Earlier, we shared all five of the ads Fiat Chrysler Automobiles aired during last night’s NBC Super Bowl broadcast – a collection that included three television spots for the automaker’s rugged Jeep brand, and two for RAM trucks. One of those RAM ads, which poked fun at the Minnesota Vikings for narrowly missing out on the chance to play in Super Bowl LII, doesn’t seem likely to have offended much of anyone – save for a few diehard Vikings fans with very thin skin, perhaps.
The other RAM TV spot was a hotbed for controversy, however, as it used the words of the late Dr. Martin Luther King Jr.
The commercial, which can be seen above, used an excerpt from the “Drum Major Instinct” sermon delivered by King 50 years prior on February 4th, 1968. The sermon was about acting to serve one’s fellow man, and the all-new, 2019 RAM 1500, the commercial seemed to say, was built to help people serve.
The message is innocuous, but there is a certain tactlessness that comes with using the words of a deceased man – especially one so pivotal in the 1960s American Civil Rights movement – to sell trucks. The irony that the ad aired during an NFL game, at the end of a season fraught with controversy over players’ protesting systemic black oppression and police brutality by kneeling during the national anthem, is hard to overstate.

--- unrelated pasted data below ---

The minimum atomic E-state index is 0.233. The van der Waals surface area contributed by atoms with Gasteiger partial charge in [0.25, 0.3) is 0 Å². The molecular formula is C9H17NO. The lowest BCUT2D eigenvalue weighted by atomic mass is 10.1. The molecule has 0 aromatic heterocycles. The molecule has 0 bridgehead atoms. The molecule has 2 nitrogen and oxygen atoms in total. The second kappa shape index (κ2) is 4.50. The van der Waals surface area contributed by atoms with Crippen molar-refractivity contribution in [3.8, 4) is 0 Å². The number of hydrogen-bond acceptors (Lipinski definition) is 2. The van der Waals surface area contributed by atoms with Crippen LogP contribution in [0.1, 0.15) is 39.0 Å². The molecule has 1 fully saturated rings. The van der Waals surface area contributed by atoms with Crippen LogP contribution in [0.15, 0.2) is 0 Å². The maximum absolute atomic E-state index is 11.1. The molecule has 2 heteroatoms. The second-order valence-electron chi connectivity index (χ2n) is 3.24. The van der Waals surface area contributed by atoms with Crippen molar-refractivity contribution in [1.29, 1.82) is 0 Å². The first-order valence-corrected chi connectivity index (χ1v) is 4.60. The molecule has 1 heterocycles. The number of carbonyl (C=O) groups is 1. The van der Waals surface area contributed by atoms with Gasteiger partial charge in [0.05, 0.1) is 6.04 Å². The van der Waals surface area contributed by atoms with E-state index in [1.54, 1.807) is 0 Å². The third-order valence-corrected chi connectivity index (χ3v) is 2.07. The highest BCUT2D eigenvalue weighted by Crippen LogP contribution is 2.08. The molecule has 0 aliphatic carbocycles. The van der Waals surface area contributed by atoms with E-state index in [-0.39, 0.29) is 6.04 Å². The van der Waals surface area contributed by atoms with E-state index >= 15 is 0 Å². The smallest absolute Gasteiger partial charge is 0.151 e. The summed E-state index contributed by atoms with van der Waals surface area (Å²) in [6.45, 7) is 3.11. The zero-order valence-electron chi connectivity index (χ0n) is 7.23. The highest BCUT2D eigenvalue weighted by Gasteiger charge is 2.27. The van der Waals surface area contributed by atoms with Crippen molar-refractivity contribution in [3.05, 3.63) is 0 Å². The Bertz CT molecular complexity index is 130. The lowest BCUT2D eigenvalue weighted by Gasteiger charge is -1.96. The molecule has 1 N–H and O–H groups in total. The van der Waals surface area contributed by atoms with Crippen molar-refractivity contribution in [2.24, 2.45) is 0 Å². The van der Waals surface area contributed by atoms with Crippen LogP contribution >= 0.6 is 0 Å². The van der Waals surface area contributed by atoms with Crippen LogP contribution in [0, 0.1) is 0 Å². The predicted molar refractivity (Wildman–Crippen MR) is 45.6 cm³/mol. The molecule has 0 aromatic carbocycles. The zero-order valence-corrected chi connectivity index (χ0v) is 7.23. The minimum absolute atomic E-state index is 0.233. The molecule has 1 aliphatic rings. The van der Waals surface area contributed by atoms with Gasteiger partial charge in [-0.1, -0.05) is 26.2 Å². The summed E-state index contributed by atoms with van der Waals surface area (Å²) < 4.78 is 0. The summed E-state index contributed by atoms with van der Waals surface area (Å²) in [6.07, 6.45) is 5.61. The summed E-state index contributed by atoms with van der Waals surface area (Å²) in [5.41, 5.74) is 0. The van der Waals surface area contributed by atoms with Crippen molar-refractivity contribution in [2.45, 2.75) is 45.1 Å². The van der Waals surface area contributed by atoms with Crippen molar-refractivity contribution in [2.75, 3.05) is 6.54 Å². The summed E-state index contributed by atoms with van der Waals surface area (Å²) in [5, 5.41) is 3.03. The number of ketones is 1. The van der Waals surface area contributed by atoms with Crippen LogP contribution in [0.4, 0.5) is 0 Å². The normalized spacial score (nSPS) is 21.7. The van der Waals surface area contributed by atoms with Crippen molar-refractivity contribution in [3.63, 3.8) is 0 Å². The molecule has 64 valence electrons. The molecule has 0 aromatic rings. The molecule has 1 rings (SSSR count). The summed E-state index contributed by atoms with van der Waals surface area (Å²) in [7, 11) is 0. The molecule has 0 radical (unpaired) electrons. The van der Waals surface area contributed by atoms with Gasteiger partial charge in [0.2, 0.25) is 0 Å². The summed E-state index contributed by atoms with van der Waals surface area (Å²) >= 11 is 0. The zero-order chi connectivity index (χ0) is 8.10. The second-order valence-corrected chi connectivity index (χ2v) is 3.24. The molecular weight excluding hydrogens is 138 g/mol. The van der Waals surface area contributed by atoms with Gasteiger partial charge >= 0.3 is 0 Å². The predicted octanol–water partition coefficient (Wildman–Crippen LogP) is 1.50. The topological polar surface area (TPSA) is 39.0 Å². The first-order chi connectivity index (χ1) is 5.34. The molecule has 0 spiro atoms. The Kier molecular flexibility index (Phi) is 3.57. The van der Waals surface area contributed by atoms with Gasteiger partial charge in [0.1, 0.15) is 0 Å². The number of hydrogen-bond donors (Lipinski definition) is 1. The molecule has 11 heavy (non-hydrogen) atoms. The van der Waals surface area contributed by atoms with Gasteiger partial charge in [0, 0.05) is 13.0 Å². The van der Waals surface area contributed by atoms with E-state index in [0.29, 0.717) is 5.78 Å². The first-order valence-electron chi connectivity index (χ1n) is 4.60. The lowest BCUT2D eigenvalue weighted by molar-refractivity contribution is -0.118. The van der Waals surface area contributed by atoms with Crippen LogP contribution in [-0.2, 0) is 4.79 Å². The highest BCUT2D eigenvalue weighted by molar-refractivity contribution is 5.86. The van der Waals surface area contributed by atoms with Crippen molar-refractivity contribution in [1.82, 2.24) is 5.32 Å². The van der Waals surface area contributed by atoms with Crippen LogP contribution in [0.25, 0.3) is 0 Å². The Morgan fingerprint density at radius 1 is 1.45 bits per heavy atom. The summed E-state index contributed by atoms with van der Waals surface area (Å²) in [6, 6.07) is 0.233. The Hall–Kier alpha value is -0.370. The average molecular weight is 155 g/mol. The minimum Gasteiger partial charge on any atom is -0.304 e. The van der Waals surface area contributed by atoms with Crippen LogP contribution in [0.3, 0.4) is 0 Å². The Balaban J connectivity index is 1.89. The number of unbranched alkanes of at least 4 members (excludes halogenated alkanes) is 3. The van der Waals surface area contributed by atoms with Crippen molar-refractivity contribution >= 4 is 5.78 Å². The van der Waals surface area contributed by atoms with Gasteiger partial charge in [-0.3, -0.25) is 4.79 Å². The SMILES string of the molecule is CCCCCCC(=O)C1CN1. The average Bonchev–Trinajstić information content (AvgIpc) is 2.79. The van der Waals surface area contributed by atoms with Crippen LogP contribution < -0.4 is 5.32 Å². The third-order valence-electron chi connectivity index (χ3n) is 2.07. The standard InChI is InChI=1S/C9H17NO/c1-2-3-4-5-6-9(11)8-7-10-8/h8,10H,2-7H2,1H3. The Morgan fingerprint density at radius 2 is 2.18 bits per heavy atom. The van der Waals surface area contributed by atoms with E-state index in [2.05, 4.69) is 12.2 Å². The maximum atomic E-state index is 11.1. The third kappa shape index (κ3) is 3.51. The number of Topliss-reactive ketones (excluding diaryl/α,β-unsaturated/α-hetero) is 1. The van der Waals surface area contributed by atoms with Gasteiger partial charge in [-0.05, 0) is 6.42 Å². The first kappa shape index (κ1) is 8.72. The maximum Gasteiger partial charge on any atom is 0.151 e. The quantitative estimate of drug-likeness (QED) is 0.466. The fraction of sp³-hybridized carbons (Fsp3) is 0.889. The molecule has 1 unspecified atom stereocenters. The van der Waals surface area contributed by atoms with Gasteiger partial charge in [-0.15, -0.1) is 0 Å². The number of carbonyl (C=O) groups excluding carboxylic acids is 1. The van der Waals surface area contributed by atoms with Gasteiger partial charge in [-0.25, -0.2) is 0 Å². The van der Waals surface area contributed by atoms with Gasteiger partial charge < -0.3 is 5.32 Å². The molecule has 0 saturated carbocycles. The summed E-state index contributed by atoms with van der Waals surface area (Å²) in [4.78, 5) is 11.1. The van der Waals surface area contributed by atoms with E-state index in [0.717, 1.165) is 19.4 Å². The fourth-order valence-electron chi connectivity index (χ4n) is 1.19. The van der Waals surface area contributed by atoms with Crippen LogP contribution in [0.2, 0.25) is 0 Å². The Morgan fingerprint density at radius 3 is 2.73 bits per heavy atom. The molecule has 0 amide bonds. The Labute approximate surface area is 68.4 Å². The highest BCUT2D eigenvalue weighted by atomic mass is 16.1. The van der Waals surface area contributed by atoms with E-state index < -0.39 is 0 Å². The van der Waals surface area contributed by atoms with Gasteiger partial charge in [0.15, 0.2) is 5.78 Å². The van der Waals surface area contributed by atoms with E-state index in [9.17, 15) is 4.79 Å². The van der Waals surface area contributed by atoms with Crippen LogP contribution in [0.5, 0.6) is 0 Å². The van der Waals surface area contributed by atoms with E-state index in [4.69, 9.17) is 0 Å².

But even more ironic is what’s contained in the rest of Dr. King’s sermon.
Advertisers “have a way of saying things to you that kind of gets you into buying,” King said later in his sermon. “In order to be a man of distinction, you must drink this whiskey. In order to make your neighbors envious, you must drive this type of car. In order to be lovely to love you must wear this kind of lipstick or this kind of perfume. And you know, before you know it, you’re just buying that stuff… [I’ve] got to drive this car because [there’s] something about this car that makes my car a little better than my neighbor’s car.”
In other words, Dr. Martin Luther King Jr.’s sermon specifically called out car advertisers in the next breath. Whether or not the 2019 RAM 1500 was indeed “built to serve,” FCA’s truck brand would have been better off finding another speech.